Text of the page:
“It’s just not true,” the senior officer said, adding that only three lone soldiers committed suicide between 2017 and this year, and only one female lone soldier committed suicide in the past three years.
A total of 14 lone soldiers committed suicide in the past decade, the officer said.
Any death that occurs not during operational duty in the military is investigated by Military Police. These investigations usually take around two months before they are ruled as a suicide or not. There is also a committee headed by an officer with the rank of colonel with several other officers who investigate all aspects of the incident.
All cases make their way to the senior officer’s desk.
ACCORDING TO the officer, there is a great number of tools for lone soldiers, from even before they draft into the army to their release from service, to make sure the soldiers from abroad feel more connected to the country they are serving.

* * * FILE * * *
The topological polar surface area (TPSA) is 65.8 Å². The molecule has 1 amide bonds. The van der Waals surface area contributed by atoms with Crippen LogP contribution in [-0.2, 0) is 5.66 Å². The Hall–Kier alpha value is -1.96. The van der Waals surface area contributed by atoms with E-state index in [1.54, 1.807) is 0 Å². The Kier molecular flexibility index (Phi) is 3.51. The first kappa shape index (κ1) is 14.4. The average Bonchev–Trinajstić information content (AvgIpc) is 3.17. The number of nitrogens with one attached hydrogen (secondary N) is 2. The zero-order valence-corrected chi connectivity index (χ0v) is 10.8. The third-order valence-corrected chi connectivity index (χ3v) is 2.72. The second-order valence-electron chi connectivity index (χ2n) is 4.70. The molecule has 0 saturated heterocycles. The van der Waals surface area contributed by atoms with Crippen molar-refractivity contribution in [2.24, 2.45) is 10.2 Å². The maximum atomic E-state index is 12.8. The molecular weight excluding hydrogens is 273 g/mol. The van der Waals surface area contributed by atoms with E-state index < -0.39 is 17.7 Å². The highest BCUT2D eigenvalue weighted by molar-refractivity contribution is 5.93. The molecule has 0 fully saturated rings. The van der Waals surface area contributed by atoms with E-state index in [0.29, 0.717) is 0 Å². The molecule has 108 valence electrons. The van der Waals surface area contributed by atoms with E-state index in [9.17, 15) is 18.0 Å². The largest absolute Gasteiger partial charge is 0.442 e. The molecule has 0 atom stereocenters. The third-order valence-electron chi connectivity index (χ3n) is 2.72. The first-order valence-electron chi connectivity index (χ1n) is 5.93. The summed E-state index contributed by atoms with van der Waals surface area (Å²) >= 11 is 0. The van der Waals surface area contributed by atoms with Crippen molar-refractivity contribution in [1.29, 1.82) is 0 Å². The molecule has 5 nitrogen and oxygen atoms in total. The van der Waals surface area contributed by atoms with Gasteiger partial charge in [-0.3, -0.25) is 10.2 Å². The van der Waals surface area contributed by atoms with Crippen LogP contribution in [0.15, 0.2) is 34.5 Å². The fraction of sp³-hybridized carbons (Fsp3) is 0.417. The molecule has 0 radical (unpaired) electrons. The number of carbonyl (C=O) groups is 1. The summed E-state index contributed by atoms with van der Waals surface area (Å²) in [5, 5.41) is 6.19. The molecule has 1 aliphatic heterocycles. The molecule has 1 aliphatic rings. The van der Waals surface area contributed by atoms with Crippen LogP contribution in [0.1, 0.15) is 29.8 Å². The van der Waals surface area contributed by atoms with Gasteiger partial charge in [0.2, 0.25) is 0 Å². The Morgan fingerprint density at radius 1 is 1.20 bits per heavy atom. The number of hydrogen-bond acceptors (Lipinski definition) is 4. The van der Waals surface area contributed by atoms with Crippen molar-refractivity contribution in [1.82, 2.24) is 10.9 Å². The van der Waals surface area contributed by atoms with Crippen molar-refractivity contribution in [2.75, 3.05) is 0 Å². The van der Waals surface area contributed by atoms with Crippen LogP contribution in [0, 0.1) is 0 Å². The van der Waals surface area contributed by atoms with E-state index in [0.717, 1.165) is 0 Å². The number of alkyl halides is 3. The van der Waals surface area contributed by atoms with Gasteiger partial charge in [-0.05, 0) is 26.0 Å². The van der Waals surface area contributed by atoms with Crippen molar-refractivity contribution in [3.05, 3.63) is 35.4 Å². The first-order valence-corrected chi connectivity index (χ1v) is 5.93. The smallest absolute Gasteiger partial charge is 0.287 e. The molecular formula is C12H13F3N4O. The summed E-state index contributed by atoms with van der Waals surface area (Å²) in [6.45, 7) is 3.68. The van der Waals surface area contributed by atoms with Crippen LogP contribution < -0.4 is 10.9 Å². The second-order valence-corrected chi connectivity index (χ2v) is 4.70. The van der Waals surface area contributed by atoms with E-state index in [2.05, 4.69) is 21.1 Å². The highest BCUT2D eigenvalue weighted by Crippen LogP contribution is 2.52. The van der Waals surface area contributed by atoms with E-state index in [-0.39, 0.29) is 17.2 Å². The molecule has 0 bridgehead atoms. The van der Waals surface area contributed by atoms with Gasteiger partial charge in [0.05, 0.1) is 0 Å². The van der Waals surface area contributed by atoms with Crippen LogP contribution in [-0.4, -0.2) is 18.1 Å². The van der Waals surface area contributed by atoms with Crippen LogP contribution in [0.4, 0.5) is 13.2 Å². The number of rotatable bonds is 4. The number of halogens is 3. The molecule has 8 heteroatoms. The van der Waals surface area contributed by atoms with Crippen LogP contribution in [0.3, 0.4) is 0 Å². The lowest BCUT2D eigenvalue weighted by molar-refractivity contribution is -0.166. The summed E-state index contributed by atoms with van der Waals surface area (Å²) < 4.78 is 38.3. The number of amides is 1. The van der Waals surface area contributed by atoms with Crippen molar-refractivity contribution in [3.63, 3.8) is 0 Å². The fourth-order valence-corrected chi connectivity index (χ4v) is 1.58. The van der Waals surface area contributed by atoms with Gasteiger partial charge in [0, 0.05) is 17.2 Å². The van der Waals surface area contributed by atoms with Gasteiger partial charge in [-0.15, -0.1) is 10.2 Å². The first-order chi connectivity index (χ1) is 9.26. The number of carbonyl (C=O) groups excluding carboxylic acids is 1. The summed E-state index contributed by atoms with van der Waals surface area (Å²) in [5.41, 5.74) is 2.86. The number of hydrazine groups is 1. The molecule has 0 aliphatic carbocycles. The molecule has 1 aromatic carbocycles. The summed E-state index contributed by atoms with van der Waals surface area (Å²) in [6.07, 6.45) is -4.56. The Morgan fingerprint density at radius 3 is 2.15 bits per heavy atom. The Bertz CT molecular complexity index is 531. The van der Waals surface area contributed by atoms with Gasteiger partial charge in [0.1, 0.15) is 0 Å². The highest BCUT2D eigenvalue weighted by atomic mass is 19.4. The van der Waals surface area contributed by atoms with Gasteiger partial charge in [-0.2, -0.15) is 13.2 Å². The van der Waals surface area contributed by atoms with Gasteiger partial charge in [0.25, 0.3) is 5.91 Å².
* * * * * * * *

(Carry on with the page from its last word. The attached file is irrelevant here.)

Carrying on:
But for many lone soldiers, they do not have a home to go back to when they are off-base and no family where they can spend Friday night dinners or holidays with.
The senior officer told the Post that soldiers are also able to find housing with organizations such as Beit Kobi or HaBayit Shel Benji, where it’s not only a home, but a family.
“We don’t think that we can only help lone soldiers with money. We have started to pair lone soldiers at their draft date with a mentor who will help them and be there for them at all times during their service,” the officer told the Post, adding that while it used to be only after a soldier was drafted that the army knew about the issues the conscript might be facing. “Now 90% of lone soldiers are known by the military before they are even drafted.”